Explaining his preference for Thangs, he emphasised its reliable functionality and the inclusive ecosystem that it aims to create, fostering a space for everyone, from highly creative individuals to curious beginners. He also appreciated Thangs’ active presence on social media platforms and the energy they bring to the community. He expressed his excitement for Thangs Membership Program, viewing it as a space where he can share his niche designs or as he humorously calls them, his “blood, sweat and tears” models. One project that holds special significance to him is a partnership with local daycares and preschools, where he tests his complex mathematical designs on a room full of four-year-olds. Observing how children interact with his 3D printed models offers invaluable feedback that assists him in his design iteration process, “If one of my designs is a hit with the four-year-olds, I know it’s going to be a hit on Thangs!”
Stephen Kelly, better known as The Light Speed, has been a consistent figure in the 3D printing community since 2017. Starting with a Flashforge Finder, and then moving to Prusa MK3, he now operates with Bambulab printers, Vorons, and RatRig V Core printers. Driven by his interest to learn, Kelly downloaded Fusion360 in 2019 and devoted an hour daily to mastering the software. Today, he offers his design skills via freelance projects, Thangs Members, and Patreon.
Kelly initially chose Thangs as his hosting platform due to their weekly design contests, which he viewed as a dependable avenue to monetize his creations. He found Thangs’ Membership feature to be superior to Patreon, solving all the problems he previously encountered on the latter platform. He further lauded the Thangs team for their supportive and readily available assistance to the community. A project he recently worked on was a V6 engine model that doubles as a can cooler, a unique design he believes hasn’t been seen on the internet before. After months of dedication, he debuted the design on Thangs, and it has since grown into a series of four.
Convert STLs to Cash
In the world of 3D printing and design, the monetization of design platforms has largely remained untapped until a relatively recent surge.
Paul Powers, CEO of Physna, discussed their move to begin financial interactions on Thangs. “This is the first time we’ve monetized at all,” said Powers. “We’ve never had any financial interactions; there’s been no payment gateway on the site right up until very recently.” Notably, the new release allows creators to earn money for their contributions to the site for the first time, shifting the dynamic of a largely free-exchange platform.
Instead of a system where creators might charge per model, Physna’s monetization scheme is based on a subscription model, providing a more predictable income stream. As Powers explained, “If you have a good follower base, they’re not spending as much per model, but you’re making more money as a creator in a more sustainable way.”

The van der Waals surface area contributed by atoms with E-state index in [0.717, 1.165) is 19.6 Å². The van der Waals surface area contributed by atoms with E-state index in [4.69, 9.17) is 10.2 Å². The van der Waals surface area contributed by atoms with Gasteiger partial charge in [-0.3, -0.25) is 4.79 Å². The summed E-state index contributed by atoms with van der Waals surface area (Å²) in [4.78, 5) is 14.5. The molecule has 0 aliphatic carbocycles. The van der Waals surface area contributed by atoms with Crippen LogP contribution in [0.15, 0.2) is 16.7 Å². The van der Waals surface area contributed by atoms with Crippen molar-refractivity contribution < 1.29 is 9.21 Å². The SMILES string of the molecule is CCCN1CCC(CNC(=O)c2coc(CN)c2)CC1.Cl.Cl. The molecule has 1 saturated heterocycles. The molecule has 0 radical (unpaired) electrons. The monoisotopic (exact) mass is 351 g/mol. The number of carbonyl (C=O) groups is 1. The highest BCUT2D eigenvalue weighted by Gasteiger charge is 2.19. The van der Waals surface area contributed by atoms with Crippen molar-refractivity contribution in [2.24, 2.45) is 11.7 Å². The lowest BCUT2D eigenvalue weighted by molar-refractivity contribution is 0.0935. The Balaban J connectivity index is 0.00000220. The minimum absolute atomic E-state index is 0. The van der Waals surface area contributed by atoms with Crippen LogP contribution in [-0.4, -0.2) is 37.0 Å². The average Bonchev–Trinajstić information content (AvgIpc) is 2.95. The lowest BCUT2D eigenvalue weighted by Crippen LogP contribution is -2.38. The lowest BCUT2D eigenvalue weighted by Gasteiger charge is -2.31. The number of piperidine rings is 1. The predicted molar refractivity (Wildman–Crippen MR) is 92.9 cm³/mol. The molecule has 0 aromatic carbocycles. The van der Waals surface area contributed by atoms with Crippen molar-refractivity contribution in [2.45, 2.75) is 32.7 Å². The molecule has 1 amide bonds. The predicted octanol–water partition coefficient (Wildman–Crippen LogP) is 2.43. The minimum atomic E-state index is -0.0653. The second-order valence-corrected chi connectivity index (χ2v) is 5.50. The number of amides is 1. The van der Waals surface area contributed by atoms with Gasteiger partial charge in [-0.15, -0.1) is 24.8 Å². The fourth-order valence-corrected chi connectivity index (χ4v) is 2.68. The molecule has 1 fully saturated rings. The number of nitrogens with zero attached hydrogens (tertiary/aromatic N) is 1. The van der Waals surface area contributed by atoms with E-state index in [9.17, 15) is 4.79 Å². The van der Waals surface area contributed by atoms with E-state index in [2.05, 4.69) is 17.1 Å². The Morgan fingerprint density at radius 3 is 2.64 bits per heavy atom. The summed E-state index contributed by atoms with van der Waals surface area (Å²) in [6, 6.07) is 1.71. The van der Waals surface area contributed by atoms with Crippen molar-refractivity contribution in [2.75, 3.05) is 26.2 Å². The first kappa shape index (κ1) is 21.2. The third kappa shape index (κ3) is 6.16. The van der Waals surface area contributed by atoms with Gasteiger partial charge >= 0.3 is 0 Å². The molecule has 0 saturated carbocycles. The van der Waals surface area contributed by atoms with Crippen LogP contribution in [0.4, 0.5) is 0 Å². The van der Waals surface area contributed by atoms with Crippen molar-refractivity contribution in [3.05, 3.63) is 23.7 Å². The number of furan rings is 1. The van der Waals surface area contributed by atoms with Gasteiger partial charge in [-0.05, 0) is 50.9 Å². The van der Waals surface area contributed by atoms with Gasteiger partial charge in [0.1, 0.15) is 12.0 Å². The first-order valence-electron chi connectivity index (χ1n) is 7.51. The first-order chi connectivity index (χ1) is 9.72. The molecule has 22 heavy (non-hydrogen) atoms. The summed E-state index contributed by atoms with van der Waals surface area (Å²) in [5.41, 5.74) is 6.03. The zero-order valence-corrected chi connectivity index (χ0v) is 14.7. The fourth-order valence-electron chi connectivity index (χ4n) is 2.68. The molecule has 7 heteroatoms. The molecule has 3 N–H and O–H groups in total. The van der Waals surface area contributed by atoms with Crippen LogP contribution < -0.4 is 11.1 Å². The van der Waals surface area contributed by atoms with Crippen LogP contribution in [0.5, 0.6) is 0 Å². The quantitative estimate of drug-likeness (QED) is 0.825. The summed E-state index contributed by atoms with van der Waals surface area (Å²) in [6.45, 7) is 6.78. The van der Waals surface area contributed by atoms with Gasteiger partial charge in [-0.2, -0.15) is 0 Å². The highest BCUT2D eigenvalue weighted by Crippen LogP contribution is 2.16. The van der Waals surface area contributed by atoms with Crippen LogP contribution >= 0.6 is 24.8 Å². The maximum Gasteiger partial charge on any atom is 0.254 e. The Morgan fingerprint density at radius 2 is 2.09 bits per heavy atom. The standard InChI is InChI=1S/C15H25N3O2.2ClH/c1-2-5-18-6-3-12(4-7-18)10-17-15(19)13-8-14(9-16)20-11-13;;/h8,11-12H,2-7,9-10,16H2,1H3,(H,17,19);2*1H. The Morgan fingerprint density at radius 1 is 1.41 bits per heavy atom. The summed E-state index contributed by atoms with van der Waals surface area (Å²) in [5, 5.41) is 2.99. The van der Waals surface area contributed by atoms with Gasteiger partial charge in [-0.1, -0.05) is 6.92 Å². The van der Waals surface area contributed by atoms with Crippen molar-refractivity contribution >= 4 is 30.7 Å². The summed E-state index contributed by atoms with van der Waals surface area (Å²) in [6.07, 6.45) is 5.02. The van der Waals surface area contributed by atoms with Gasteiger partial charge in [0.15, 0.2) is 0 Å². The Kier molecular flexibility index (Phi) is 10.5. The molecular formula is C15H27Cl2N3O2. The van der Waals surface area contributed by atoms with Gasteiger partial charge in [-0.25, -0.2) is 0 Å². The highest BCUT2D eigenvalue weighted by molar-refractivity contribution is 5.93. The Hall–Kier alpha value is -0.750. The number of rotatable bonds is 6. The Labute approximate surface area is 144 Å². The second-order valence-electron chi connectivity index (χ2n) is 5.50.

The model seems to level the playing field, providing incentives for designers while maintaining affordability for followers. Part of the subscription even gives subscribers commercial rights, the ability to sell a model or 3D print something and then sell that 3D print. Physna’s approach also differentiates itself with a modest 8% commission from subscription earnings.
When asked about the revenue split on other platforms, Powers acknowledged, “Prusa Printables hasn’t come out with theirs. They take around 10%, according to their blog.” Powers was quick to note, however, the unique feature that Physna offers – IP protection. “Because we crawl the web, if someone were to download your model, and then upload it for sale on another site, we can catch that,” he said.
The proactive protection against intellectual property theft is something that has been lacking in the industry, leading many designers to look for safer platforms to monetize their work. Powers stated, “The majority of the designers we talked to named this as the number one feature they cared about most.”
As for the revenue model, Powers likened it to Patreon, explaining, “When you subscribe, it’s very much like Patreon in the sense that you’re not subscribing to Patreon. You’re subscribing to that person whose stuff is on Patreon, right?”
However, it’s not just about monetizing, Powers sees the potential of further empowering creators in the 3D design space, perhaps even moving towards more advanced features, akin to a GitHub model. All in all, the goal is to make things self-sustaining, allowing the platform to operate independently without relying heavily on venture capital.